Is There Ever A Right Time To Upgrade Your Engagement Ring?

One of my old friends, Peter mentioned the other day that he got engaged.  He’s 37 and she’s 28.  They met about 4 years ago at a bar when he was somewhat inebriated but immediately hit it off.

Peter isn’t exactly the most studly looking guy standing at 5′ 7″ with a belly hanging over his belt, but he’s kind.  They are two months into their engagement and don’t plan to get married until next summer.  All was going well until one night, Peter’s fiance Nancy inquired about when she could upgrade her engagement ring!

YOUNG EXPECTATIONS

Can you believe it?  After only two months of being engaged, and not even married, Nancy has already asked for an upgrade.  Nancy is 5 feet 2 inches tall with a size 4 wedding finger.  My pinky finger is bigger than that!  Peter got her a beautiful 1.2 carat, princess cut diamond, G color, VS1 clarity with a platinum band.  Cost?  A cool 10 Gs.  Not bad if you ask me, especially on a woman her size where the rock looks closer to 2 carats.

Peter isn’t particularly wealthy, but he is older and owns a nice $850,000 condo in a prime part of San Francisco.  Surprisingly, Peter said he shrugged off her question and responded, “Sure honey, you can have whatever you want!

What a wuss is all I could think.  I punched some sense into Peter and asked what he was smoking.  Peter later mentioned that while he was saying “whatever you want“, he was also thinking “whatever you want in 20 years baby!”  That’s my boy Peter!

I really wonder about this Nancy girl.  She’s not rich herself making roughly $48,000 a year as an aerobics instructor at a private club.  1.2 carats is certainly big enough for almost every single woman I know on the planet.  I just want to tell Peter to dump the girl and get his ring back because any girl this high maintenance and ungrateful so early is sure as hell going to be super high maintenance once she’s married!

CAN LOVE BE CONQUERED?

Peter is in love though, and who am I to judge?  He just laughs me off and makes excuses for Nancy saying she’s young and is just “playing around”.  I’m seeing gigantic warning signs as Peter is still struck by his luck that a pretty 20-something year old would fall for a older guy like him.  Peter thought for sure that he’d always stay single if he didn’t find someone after his 35th birthday.  As a result, Nancy is literally like a gift from the heavens!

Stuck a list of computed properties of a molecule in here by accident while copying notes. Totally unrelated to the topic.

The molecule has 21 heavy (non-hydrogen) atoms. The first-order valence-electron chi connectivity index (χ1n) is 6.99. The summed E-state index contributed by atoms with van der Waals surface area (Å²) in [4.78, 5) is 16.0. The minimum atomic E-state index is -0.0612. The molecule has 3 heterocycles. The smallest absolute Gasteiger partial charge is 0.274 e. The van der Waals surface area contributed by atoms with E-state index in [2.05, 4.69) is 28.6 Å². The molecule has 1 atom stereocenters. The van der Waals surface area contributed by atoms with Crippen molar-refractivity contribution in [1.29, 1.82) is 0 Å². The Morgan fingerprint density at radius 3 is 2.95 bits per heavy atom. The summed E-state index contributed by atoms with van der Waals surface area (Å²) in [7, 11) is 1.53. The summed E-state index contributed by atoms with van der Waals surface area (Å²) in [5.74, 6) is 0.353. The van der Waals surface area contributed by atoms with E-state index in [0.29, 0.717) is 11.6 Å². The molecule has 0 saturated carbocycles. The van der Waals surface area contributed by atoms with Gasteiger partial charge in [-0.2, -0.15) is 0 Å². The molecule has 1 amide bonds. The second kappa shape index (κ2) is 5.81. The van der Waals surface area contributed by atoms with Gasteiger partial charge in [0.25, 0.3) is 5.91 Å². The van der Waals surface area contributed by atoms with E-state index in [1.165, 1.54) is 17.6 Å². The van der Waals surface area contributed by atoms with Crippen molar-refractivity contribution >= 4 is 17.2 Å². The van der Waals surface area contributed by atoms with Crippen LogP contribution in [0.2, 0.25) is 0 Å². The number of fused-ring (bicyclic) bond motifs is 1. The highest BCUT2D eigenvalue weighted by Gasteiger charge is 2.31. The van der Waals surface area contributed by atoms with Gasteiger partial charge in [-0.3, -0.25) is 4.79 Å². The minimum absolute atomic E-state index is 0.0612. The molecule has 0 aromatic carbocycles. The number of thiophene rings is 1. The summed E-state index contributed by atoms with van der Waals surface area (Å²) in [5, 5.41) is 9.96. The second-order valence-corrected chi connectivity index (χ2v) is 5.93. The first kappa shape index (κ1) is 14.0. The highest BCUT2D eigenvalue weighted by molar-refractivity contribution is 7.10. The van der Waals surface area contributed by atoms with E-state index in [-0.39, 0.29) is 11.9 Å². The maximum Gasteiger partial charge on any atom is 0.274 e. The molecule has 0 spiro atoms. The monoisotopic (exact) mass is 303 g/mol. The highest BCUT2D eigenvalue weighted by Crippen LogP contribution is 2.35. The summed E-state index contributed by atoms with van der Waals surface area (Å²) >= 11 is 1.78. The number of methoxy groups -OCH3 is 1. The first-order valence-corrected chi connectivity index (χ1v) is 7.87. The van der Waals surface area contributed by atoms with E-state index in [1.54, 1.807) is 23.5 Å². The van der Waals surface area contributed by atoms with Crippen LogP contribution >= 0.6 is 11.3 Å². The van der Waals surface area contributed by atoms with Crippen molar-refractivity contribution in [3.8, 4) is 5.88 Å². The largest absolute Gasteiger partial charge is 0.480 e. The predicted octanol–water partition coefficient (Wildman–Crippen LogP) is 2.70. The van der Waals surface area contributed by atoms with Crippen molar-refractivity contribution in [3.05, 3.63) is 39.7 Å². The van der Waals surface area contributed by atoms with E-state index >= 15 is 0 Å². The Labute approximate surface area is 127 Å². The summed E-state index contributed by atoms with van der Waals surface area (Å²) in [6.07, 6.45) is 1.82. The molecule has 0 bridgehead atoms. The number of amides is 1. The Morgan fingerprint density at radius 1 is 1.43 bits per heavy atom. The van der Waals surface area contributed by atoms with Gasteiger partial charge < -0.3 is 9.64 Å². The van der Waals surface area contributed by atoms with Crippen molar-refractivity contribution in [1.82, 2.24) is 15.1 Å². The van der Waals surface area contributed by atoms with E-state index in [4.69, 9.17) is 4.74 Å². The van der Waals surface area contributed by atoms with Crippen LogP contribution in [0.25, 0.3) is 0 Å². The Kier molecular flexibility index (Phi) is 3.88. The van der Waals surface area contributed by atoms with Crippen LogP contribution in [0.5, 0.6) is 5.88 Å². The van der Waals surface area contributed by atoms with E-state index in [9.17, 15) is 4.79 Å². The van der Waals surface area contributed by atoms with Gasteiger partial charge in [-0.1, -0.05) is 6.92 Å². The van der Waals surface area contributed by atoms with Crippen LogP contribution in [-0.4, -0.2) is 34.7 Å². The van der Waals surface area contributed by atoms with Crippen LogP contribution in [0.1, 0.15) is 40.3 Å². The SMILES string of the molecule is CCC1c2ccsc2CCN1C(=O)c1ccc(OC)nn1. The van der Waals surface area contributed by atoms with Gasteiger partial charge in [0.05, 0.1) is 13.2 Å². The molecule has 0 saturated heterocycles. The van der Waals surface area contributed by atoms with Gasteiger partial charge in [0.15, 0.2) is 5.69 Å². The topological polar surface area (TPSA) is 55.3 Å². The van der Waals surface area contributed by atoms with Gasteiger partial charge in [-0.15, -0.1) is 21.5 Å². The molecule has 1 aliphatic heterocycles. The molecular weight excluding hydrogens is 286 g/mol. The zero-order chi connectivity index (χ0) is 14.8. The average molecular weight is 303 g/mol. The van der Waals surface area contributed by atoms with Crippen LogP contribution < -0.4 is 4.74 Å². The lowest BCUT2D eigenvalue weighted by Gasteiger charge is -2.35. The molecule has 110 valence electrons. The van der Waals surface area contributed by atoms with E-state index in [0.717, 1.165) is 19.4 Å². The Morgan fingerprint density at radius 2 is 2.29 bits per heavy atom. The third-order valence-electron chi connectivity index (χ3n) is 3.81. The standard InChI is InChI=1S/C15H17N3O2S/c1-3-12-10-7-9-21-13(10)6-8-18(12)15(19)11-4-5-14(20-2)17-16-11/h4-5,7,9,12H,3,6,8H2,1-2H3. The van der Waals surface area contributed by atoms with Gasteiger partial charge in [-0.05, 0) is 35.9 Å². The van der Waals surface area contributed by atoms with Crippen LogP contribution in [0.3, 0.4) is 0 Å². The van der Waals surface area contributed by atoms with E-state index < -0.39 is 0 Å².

Readers, what would you do if you were me?

Am I being overly dramatic for thinking that Nancy is one stuck up, high maintenance woman who is going to ruin Peter’s life down the road?

Is there ever a right time to ask for an engagement ring upgrade?

Regards,

Sam @ Financial Samurai – “Slicing Through Money’s Mysteries”

Sam started Financial Samurai in 2009 during the depths of the financial crisis as a way to make sense of chaos. After 13 years working on Wall Street, Sam decided to retire in 2012 to utilize everything he learned in business school to focus on online entrepreneurship.

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Comments

  1. Paul Williams says

    Wow, that screams “PROCEED WITH CAUTION!!!” to me!!!!!! I hope Peter’s planning on some serious premarital counseling beforehand. If he’s still insistent on moving forward, then maybe he should consider a prenup. I’m not usually a big fan of those, but in this case……….

  2. Craig Gonzales says

    Maybe you are being harsh?

    It seems as if the last four years of their relationship set the tone for her question. Few people are just crazy; is it possible he has set certain financial expectations throughout their relationship?

  3. Everyday Tips says

    Samurai, I want to smack Nancy. 1.2 carats is not enough?? Come on! I have been married almost 20 years now, and I think my ring is only 1/3 of a carat and I couldn’t care less. My husband saved during college to pay for that ring and really worked hard for it. That means a lot more to me than some other replacement stone. Not to mention, Nancy already has a pretty big rock for an already petite hand.

    I sense a post coming…

  4. Elle says

    I hope she’s joking, but she does sound high maintenance. It sounds like your friend is ok with that. As long as he knows, then it’s his call.

  5. Little House says

    I think your friend Peter needs to open his eyes! If she’s already wanting an “upgrade”, who knows what she’ll want next. Maybe his condo won’t be good enough for her; Peter will have to “upgrade” their living situation stat. In the end, who cares about the ring? It’s the relationship that’s much more important. Will theirs last 5, 10, or even 20 years?